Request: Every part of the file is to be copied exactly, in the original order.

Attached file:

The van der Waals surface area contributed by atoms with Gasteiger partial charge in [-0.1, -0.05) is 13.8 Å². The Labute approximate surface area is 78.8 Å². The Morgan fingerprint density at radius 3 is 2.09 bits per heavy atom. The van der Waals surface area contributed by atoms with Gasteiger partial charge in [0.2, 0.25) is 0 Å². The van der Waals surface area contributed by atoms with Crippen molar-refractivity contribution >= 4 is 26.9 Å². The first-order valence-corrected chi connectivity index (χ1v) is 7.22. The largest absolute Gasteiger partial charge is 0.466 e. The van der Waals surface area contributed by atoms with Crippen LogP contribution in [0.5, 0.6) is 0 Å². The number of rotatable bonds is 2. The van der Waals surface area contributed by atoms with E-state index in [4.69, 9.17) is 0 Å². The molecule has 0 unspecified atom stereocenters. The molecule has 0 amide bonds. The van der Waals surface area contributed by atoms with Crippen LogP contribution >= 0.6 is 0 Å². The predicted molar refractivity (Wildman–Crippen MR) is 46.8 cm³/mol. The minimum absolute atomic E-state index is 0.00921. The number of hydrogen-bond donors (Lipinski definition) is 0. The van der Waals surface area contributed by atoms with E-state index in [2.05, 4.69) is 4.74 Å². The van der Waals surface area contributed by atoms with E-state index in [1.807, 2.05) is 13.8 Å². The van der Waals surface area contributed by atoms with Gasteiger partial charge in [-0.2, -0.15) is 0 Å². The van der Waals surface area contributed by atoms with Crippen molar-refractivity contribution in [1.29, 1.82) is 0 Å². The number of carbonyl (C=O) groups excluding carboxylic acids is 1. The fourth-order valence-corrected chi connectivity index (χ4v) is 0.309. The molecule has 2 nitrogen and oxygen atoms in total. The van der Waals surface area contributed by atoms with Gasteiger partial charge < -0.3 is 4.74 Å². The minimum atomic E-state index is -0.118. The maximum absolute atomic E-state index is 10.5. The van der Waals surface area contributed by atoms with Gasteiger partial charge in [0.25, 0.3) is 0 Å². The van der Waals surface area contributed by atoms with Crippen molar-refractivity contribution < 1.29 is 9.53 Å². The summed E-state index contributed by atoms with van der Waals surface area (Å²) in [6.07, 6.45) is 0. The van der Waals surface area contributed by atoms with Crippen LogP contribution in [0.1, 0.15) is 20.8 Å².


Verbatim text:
The van der Waals surface area contributed by atoms with Gasteiger partial charge in [-0.1, -0.05) is 13.8 Å². The Labute approximate surface area is 78.8 Å². The Morgan fingerprint density at radius 3 is 2.09 bits per heavy atom. The van der Waals surface area contributed by atoms with Gasteiger partial charge in [0.2, 0.25) is 0 Å². The van der Waals surface area contributed by atoms with Crippen molar-refractivity contribution >= 4 is 26.9 Å². The first-order valence-corrected chi connectivity index (χ1v) is 7.22. The largest absolute Gasteiger partial charge is 0.466 e. The van der Waals surface area contributed by atoms with Crippen LogP contribution in [0.5, 0.6) is 0 Å². The number of rotatable bonds is 2. The van der Waals surface area contributed by atoms with E-state index in [4.69, 9.17) is 0 Å². The molecule has 0 unspecified atom stereocenters. The molecule has 0 amide bonds. The van der Waals surface area contributed by atoms with Crippen LogP contribution >= 0.6 is 0 Å². The predicted molar refractivity (Wildman–Crippen MR) is 46.8 cm³/mol. The minimum absolute atomic E-state index is 0.00921. The number of hydrogen-bond donors (Lipinski definition) is 0. The van der Waals surface area contributed by atoms with E-state index in [2.05, 4.69) is 4.74 Å². The van der Waals surface area contributed by atoms with E-state index in [1.807, 2.05) is 13.8 Å². The van der Waals surface area contributed by atoms with Gasteiger partial charge in [-0.2, -0.15) is 0 Å². The van der Waals surface area contributed by atoms with Crippen molar-refractivity contribution in [1.29, 1.82) is 0 Å². The number of carbonyl (C=O) groups excluding carboxylic acids is 1. The fourth-order valence-corrected chi connectivity index (χ4v) is 0.309. The molecule has 2 nitrogen and oxygen atoms in total. The van der Waals surface area contributed by atoms with Gasteiger partial charge < -0.3 is 4.74 Å². The minimum atomic E-state index is -0.118. The maximum absolute atomic E-state index is 10.5. The van der Waals surface area contributed by atoms with Gasteiger partial charge in [0.25, 0.3) is 0 Å². The van der Waals surface area contributed by atoms with Crippen molar-refractivity contribution < 1.29 is 9.53 Å². The summed E-state index contributed by atoms with van der Waals surface area (Å²) in [6.07, 6.45) is 0. The van der Waals surface area contributed by atoms with Crippen LogP contribution in [0.1, 0.15) is 20.8 Å².